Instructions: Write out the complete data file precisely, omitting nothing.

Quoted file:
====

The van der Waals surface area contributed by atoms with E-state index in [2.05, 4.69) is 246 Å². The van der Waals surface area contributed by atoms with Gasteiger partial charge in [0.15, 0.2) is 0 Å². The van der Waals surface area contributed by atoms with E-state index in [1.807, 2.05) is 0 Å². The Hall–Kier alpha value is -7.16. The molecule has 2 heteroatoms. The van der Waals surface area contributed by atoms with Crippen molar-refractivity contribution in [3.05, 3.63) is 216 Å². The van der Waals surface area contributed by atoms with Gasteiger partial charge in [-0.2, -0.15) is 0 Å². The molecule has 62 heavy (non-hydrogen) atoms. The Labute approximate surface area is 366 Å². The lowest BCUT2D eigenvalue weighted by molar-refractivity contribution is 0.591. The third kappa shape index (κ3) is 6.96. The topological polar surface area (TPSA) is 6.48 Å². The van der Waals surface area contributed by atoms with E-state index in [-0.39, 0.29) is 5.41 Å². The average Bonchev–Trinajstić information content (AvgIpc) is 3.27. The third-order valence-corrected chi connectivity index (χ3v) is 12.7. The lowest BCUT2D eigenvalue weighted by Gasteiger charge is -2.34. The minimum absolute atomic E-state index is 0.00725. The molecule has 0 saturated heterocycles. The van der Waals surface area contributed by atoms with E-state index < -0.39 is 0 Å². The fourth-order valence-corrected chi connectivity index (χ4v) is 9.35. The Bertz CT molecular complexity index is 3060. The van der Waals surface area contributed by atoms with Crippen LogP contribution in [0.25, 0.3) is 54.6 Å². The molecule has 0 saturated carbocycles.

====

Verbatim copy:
The van der Waals surface area contributed by atoms with E-state index in [2.05, 4.69) is 246 Å². The van der Waals surface area contributed by atoms with Gasteiger partial charge in [0.15, 0.2) is 0 Å². The van der Waals surface area contributed by atoms with E-state index in [1.807, 2.05) is 0 Å². The Hall–Kier alpha value is -7.16. The molecule has 2 heteroatoms. The van der Waals surface area contributed by atoms with Crippen molar-refractivity contribution in [3.05, 3.63) is 216 Å². The van der Waals surface area contributed by atoms with Gasteiger partial charge in [-0.2, -0.15) is 0 Å². The molecule has 62 heavy (non-hydrogen) atoms. The Labute approximate surface area is 366 Å². The lowest BCUT2D eigenvalue weighted by molar-refractivity contribution is 0.591. The third kappa shape index (κ3) is 6.96. The topological polar surface area (TPSA) is 6.48 Å². The van der Waals surface area contributed by atoms with E-state index in [-0.39, 0.29) is 5.41 Å². The average Bonchev–Trinajstić information content (AvgIpc) is 3.27. The third-order valence-corrected chi connectivity index (χ3v) is 12.7. The lowest BCUT2D eigenvalue weighted by Gasteiger charge is -2.34. The minimum absolute atomic E-state index is 0.00725. The molecule has 0 saturated heterocycles. The van der Waals surface area contributed by atoms with E-state index < -0.39 is 0 Å². The fourth-order valence-corrected chi connectivity index (χ4v) is 9.35. The Bertz CT molecular complexity index is 3060. The van der Waals surface area contributed by atoms with Crippen LogP contribution in [0.25, 0.3) is 54.6 Å². The molecule has 0 saturated carbocycles.